Project: Research project

Project Details


Alpha-glucosidase deficiency (acid maltase deficiency-AMD) is a clinically
and biochemically heterogeneous lysosomal storage disease existing in a
generalized infantile and late-onset neuromuscular froms. Both clinical
states are characterized by a catalytically active microsomal
Alpha-glucosidase of unknown function. Studies of intracellular transport
of lysosomal hydrolases and evolving models of glycoprotein biosynthesis
suggest a dual role for the microsomal enzyme: as a biosynthetic precursor
of the lysosomal enzyme and as a glycoprotein-processing enzyme in the
post-translational assembly of macromolecular species. Recently two human
neutral Alpha-glucosidases, with diverse biochemical properties, have been
characterized and mapped to separate chromosomal loci distinct from the
lysosomal Alpha-glucosidase. Similarly, two microsomal "processing"
Alpha-glucosidases were subsequently identified and found to exhibit
partial catalytic overlap with the neutral Alpha-glucosidase activity. In
addition, we have identified a tissue-specific Alpha-glucosidase activity
in renal tissue, which has partial electrophoretic identity with the
lysosomal enzyme and is present in normal amounts in AMD renal samples. We
had previously demonstrated reduced levels of catalytically-active
lysosomal Alpha-glucosidase only in tissues from late-onset AMD patients,
while recent studies have shown reduced rates of synthesis of a
biosynthetic form of the lysosomal enzyme in these mutant cells, with lack
of immunoprecipitable material in the infantile AMD cells. The finding of
heterogeneous morphological alterations in AMD tissues coupled with the
evolving complexity of lysosomal enzyme biosynthesis and pathology
suggested to us that graded cellular alterations could occur as a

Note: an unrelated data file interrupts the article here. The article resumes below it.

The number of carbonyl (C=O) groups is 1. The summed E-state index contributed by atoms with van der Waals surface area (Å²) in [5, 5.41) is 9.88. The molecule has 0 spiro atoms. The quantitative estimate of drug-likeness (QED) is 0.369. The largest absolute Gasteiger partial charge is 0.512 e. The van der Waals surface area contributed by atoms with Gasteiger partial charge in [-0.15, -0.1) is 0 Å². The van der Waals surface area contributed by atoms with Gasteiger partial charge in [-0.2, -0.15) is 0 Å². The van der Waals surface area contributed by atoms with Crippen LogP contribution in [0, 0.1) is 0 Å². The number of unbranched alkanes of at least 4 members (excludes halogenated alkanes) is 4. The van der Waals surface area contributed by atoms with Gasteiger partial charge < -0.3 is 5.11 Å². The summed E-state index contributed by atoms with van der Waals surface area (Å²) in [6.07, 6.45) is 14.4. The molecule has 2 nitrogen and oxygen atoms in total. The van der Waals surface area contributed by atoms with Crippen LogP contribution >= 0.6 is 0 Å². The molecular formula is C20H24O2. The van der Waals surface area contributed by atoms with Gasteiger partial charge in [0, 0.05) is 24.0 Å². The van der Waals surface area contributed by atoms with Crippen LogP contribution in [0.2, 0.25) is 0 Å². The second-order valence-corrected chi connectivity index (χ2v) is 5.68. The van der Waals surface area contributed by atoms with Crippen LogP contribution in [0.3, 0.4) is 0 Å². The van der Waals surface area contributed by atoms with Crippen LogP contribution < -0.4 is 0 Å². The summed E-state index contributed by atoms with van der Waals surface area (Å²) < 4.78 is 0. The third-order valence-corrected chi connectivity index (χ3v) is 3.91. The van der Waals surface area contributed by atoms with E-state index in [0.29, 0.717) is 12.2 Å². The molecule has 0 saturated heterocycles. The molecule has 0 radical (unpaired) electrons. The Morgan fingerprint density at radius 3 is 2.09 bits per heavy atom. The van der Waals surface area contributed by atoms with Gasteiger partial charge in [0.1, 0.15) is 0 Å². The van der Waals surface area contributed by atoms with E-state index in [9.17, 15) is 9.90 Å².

consequence of a selective mutant locus. As such, we conducted preliminary
studies which revealed major alterations in whole cell glycoprotein
biosynthesis and membrane assembly. We believe a program combining study
of glycoprotein biochemistry and molecular biology will best allow us to:
characterize the complex interrelationships between lysosomal and
microsomal Alpha-glucosidases, determine the molecular basis of functional
differences between infantile and late-onset AMD, and study the
consequences of a selective mutant locus on post-translational cellular
processing events. These studies will involve: comparative hydrolase
assays using putative natural saccharide substrates on purified neutral
Alpha-glucosidases, detailed structural analysis of glycoprotein
biosynthetic intermediates and mature membrane glycoproteins, in vitro
cell-free translation and biosynthetic labeling, and recombinant DNA
techniques. These studies are crucial to our understanding of molecular
mechanisms in lysosomal and general cellular pathology and to refinement in
techniques important to gene and enzyme replacement therapy in
neurodegenerative diseases.
Effective start/end date12/31/891/1/90


  • Pathology and Forensic Medicine


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